If you have been denied Unemployment Insurance Benefits (UIB) you can request a hearing before an Administrative Law Judge to have your claim reviewed. You should request a hearing within 30 days of the date of the notice of denial unless you have good cause to miss this deadline. A late request is unlikely to be successful. Examples of good cause would be an unforeseen hospitalization or a failure to receive the notice which you were unable to control. To request a hearing you can either go to your local Department of Labor office, where a staff member will help you complete a hearing request form, or make a request by writing the:
New York State Department of Labor
Unemployment Insurance Division
P.O. Box 15131
Albany, NY 12212-5131
When you apply, you should be sure to include all the issues you want the judge to know about and consider at your hearing. You will receive a notice from the judge’s office stating when and where the hearing will be held and what the issues of the hearing will be; generally, this will arrive in less than a month. The issues are those matters the judge will want to discuss, such as whether you quit your job or were fired.
You may have what is known as a “contested” case, because you were found eligible for and were receiving benefits and your employer has requested a hearing. If this happens you will receive a notice that attaches a copy of the employer’s letter requesting a hearing. This will come before you get the hearing notice. If you have a contested case and you attend your hearing but your employer does not, the judge should grant benefits to you without a hearing. If this happens, you should receive a default decision, saying you won, within a few days. This will only happen if you attend the hearing as scheduled.
Hearings are usually scheduled every 1/2 hour. You should try to show up at your hearing one-half hour to one hour early to review your hearing file (they are usually in a stack at the end of the counter). If you are the first hearing and/or have not had enough time to go through your hearing file, tell the judge when he calls your name that you need more time to review it.
You are allowed to bring and should bring any witnesses who saw or heard the main event that caused you to get fired, quit or laid off. You are allowed to bring documents for the same purpose. If you cannot get witnesses or documents that you need for your hearing, you should ask the judge’s office to issue a subpoena as early as possible prior to the hearing. This can be requested at your hearing as well. The subpoena is a judge’s order for documents and/or persons to be brought to your hearing.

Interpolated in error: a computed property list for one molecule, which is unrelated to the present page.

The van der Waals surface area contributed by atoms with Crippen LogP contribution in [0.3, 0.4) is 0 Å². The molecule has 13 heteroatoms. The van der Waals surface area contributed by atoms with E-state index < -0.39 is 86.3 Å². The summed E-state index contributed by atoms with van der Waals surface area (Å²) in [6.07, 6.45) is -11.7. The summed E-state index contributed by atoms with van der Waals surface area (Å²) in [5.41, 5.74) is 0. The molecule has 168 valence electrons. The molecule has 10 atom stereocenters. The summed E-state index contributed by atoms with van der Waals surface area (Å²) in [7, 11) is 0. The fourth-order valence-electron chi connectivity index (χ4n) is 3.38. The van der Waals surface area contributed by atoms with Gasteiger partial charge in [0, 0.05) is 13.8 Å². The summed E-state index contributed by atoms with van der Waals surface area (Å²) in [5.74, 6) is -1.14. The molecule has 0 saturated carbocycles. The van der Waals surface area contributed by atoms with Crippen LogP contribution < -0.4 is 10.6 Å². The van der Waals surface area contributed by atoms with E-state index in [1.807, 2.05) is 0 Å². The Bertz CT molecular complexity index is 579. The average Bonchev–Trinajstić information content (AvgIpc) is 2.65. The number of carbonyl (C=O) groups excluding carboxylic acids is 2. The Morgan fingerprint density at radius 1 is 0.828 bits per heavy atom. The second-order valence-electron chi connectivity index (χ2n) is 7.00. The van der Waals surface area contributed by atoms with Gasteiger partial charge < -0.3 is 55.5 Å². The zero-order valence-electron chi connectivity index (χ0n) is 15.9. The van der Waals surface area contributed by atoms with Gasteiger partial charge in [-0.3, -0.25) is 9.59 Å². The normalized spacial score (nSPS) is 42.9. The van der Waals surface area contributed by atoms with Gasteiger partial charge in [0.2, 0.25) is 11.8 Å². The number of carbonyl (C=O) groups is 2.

Hearings are tape recorded and the witnesses are sworn in by the judge. The judge asks questions of the employer and their witnesses and you and your witnesses, one side at a time. You and the employer are also allowed to have a turn asking questions of each other and witnesses. It is helpful to write down what the other side is saying because you should not interrupt and may forget to give your version when your turn comes. Also, speak loudly and clearly and give complete descriptions of things the tape cannot see. Use first and last names of people you mention and try to always state what job title they held.
Everyone should discuss only the issues listed on your hearing notice, unless you have important issues that are “relevant” (have to do with the cause of the firing or quit) and that help your case. If the judge or employer starts discussing a totally new issue you should “object” and tell the judge you did not have notice that this issue was going to be discussed at your hearing.
Adjournments (postponement) of part or all of your hearing can be requested by the judge, the employer, or you. The judge may not be able to finish your hearing and may need to adjourn it to finish it at a later date. If you have an objection about a new issue or you want a subpoena for a witness or document that the judge denies, you may want to ask the judge for an adjournment to get these things. If your hearing is adjourned you will get a new hearing notice, usually within a month or less, stating the date and time. If they have agreed to subpoena items or people, this is usually typed on the notice.
Another way judges sometimes adjourn a case is to “close the file with leave to reopen.” This is not as good an option if you requested the adjournment. It means you must apply in writing to the judge’s office to have the case “reopened” within a short time and have good cause for not appearing on the original hearing date.